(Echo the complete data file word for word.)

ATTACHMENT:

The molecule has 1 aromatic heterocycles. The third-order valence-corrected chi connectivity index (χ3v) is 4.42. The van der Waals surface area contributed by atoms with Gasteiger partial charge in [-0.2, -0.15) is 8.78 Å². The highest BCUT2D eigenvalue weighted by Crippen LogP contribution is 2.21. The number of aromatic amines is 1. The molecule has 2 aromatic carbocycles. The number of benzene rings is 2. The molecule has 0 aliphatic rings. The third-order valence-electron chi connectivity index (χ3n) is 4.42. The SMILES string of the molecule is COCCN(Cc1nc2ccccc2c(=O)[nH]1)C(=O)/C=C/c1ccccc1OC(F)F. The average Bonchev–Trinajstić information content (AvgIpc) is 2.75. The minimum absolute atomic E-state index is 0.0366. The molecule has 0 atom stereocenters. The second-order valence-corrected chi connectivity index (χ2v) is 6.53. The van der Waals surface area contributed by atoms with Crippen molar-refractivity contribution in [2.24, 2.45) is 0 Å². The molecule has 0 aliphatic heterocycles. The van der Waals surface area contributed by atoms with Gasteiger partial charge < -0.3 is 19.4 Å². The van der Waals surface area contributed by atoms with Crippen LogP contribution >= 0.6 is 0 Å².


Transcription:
The molecule has 1 aromatic heterocycles. The third-order valence-corrected chi connectivity index (χ3v) is 4.42. The van der Waals surface area contributed by atoms with Gasteiger partial charge in [-0.2, -0.15) is 8.78 Å². The highest BCUT2D eigenvalue weighted by Crippen LogP contribution is 2.21. The number of aromatic amines is 1. The molecule has 2 aromatic carbocycles. The number of benzene rings is 2. The molecule has 0 aliphatic rings. The third-order valence-electron chi connectivity index (χ3n) is 4.42. The SMILES string of the molecule is COCCN(Cc1nc2ccccc2c(=O)[nH]1)C(=O)/C=C/c1ccccc1OC(F)F. The average Bonchev–Trinajstić information content (AvgIpc) is 2.75. The minimum absolute atomic E-state index is 0.0366. The molecule has 0 atom stereocenters. The second-order valence-corrected chi connectivity index (χ2v) is 6.53. The van der Waals surface area contributed by atoms with Crippen molar-refractivity contribution in [2.24, 2.45) is 0 Å². The molecule has 0 aliphatic heterocycles. The van der Waals surface area contributed by atoms with Gasteiger partial charge < -0.3 is 19.4 Å². The van der Waals surface area contributed by atoms with Crippen LogP contribution >= 0.6 is 0 Å².